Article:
Right-wing NGO Loses Bid to Build Bigger Visitors' Center in East Jerusalem

A court ruled against a motion by the group Elad, which is putting up a facility covering around two acres near the largely Arab neighborhood of Silwan.

A rendering of the planned Kedem complex envisioned by right-wing NGO Elad for Jerusalem.
Israel Nature and Parks Authority

Right-wing nonprofit group Elad has failed in a legal maneuver that would let it increase the size of a visitors’ center in a Jerusalem neighborhood at the seam of the Israeli-Palestinian conflict.

On Tuesday, the Jerusalem District Court denied a petition by Elad, which wanted a decision by the National Planning and Building Council’s appeals committee struck down. Elad said a member of that committee was ineligible because of a conflict of interest.

Five months ago, the appeals committee decided to significantly reduce the size of a building Elad seeks to build at the entrance to the City of David National Park, which it manages.

The building, known as the Kedem complex, is meant to include an atrium, a visitors’ center, offices and a museum. The center would sit above archaeological excavations.

The original plan called for an area covering around four acres. The committee reduced this almost by half – by a majority of one vote.

Following this decision, Elad said a committee member, architect Yaron Turel who represented the planning authority, was in a conflict of interest. It based this on the fact that in 2007, as a private citizen, he signed a petition opposing construction in the West Bank settlements.

At Elad’s request, the issue was discussed by the Knesset Interior and Environment Committee. At that meeting, Elad head David Be’eri said there was a conflict of interest “at least in terms of public trust and sensitivity. I believe there is cause for Turel to recuse himself from discussing plans to build on land he declared Palestinian land.”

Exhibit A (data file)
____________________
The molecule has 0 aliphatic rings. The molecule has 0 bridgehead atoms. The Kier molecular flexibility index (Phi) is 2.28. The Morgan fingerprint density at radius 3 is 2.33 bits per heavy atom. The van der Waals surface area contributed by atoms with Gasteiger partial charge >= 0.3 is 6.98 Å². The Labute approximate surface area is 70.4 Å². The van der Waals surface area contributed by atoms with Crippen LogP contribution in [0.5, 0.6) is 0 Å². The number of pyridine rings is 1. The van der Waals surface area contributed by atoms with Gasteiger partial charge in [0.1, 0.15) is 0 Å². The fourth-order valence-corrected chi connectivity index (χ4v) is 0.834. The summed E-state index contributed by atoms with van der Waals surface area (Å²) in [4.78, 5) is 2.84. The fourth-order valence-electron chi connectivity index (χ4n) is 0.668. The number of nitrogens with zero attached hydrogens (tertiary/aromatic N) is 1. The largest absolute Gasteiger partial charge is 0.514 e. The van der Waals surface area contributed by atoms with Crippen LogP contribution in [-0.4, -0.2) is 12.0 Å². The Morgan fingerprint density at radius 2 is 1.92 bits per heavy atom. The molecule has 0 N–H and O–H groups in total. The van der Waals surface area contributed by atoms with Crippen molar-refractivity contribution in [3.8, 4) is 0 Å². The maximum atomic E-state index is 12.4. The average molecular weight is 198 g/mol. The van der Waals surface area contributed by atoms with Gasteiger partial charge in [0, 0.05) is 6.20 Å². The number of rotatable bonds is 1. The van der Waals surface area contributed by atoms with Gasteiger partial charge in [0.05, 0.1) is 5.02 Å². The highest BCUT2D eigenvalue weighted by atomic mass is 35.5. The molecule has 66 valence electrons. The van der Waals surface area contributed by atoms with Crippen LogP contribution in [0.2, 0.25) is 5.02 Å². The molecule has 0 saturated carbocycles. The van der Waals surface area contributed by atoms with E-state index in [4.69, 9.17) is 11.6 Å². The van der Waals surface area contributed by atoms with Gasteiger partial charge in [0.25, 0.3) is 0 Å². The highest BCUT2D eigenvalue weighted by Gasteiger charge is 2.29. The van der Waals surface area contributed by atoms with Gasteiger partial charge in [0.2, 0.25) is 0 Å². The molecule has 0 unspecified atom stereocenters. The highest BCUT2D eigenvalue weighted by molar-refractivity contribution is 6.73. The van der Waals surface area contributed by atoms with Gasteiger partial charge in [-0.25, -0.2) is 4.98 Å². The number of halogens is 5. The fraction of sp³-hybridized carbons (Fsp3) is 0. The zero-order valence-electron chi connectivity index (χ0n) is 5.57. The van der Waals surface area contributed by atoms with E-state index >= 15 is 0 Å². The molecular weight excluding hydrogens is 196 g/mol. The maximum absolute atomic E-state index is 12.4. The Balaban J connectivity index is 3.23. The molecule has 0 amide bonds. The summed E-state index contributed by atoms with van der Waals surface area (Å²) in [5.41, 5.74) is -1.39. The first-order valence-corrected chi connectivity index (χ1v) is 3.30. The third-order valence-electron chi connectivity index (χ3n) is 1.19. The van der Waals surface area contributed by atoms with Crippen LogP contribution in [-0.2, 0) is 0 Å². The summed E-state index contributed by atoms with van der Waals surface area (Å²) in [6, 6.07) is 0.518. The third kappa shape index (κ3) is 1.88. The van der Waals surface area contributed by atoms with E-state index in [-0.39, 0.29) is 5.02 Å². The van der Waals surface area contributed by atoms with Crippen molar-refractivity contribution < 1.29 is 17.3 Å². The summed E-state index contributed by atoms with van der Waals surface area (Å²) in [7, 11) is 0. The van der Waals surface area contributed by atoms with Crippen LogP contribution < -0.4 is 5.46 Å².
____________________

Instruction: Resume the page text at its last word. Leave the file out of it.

But on Tuesday, Judge Nava Ben-Or dismissed Elad’s arguments, saying the group was selective in mentioning petitions that Turel had signed. According to Ben-Or, Elad also wrongly claimed that Turel, when a state employee, had signed two petitions that dealt directly with the Arab neighborhood of Silwan, the site of the City of David.

“Elad found it necessary to include letters and petitions as an appendix to its petition, omitting the only one he did sign. Let it be noted that the petition that wasn’t included, from 2007, makes no reference to construction in the City of David,” Ben-Or wrote.

“Such conduct is not consistent with acting in good faith, as required of a petitioner,” she added, ordering Elad to pay 25,000 shekels ($6,450) in court expenses.

Attorney Sami Ershied, who represents local Palestinians, welcomed the decision. “This verdict protects public employees from political coercion exerted by the settlers’ Elad movement,” he said.

“The petition was yet another step in Elad’s intimidation campaign against Palestinian residents of Silwan, and against public employees trying to do their job faithfully.”

According to Ershied, the court sent “a clear and sharp message to Elad and other settler groups that it’s not always possible to place on the committee members whose views conform only with those of Elad.”

Elad has not yet commented.